The International Lead Management Center
Basel Convention Technical Working Group
Workshop for the Environmentally Sound Management of Used Lead Acid Batteries in Central America and the Caribbean
What is a Lead Acid Battery and why Recycle Used Batteries
Trinidad 3 4 May 2001
Lead Acid Batteries
Lead-acid batteries either start or power cars, trucks, buses, boats, trains, rapid mass-transit systems, recreational vehicles and electric wheelchairs all over the globe. The car battery also provides a stable electrical supply to a vehicles electrical system.
During power outages, lead-acid batteries provide quiet, pollution-free emergency power for critical operations such as air-traffic control towers, hospitals, railroad crossings, military installations, submarines, and weapons systems. In these situations the telephones stay on and this is because every major telephone company in the world, including mobile telephone service providers, uses lead-acid batteries as backup power to the telecommunications systems.
Were it not for standby lead-acid batteries, we probably would have power outages nearly every day because the electric utilities would not be able to handle rapid fluctuations in the demand for electricity. This is when lead-acid batteries come to the rescue, as enormous arrays of batteries delivering large amounts of electricity for short periods of time until additional capacity is added to the grid.
Lead-acid batteries power electric fork trucks used in warehouses, factories, mines, and ships. They also power the shuttle vehicles in airports, as well as wheelchairs, amusement park shuttles and golf carts. On the road, lead-acid batteries power electric law-enforcement vehicles, buses, and very soon mail delivery vans.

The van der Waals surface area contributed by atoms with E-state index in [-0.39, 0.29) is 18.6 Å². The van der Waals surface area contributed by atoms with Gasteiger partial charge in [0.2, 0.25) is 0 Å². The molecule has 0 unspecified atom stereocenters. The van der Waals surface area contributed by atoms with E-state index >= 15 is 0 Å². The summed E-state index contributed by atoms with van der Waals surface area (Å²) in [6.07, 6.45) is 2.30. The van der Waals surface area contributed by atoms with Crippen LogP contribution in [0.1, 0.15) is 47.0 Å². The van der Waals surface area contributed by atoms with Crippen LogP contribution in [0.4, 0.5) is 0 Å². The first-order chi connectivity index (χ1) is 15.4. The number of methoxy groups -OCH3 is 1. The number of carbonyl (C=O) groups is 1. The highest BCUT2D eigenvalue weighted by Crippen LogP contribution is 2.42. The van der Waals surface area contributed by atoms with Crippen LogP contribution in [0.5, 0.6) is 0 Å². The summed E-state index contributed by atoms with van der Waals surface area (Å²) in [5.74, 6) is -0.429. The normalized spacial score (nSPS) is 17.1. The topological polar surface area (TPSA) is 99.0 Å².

Unless we recycle the spent batteries certain toxic components pose a potential risk to the environment and human health. However, recycling:
· Saves Natural Resources:
By making products from recycled materials instead of virgin materials, we conserve land and reduce the need to mine for more minerals.
· Saves Energy:
It takes less energy to make a recycled battery. In fact secondary lead bullion, for example, requires four times less energy to make than primary lead.
· Saves Clean Air and Water:
In most cases, making products from recycled materials creates less air pollution and water pollution than making products from virgin materials.
· Saves Landfill Space:
When the materials that you recycle go into new products, instead of landfills or incinerators, landfill space is conserved.
· Saves Money and Creates Jobs:
The recycling industry and the associated processes create far more jobs than landfill sites or waste incinerators, and recycling is frequently the least expensive waste management option for cities and towns.
All the components of the modern lead acid battery are recyclable and from an Industry perspective lead-acid batteries are an environmental success story because in the United States just over 96% is recovered and in most of the G7 nations upwards of 95% is recycled. Compared to the usual flagship recycled products such as glass bottles at only 38%, aluminum cans at nearly 64% and newsprint at about 68%, lead acid batteries are the clear leaders in the field. In fact, used lead-acid batteries have topped the list of the most highly recycled consumer products for over a decade.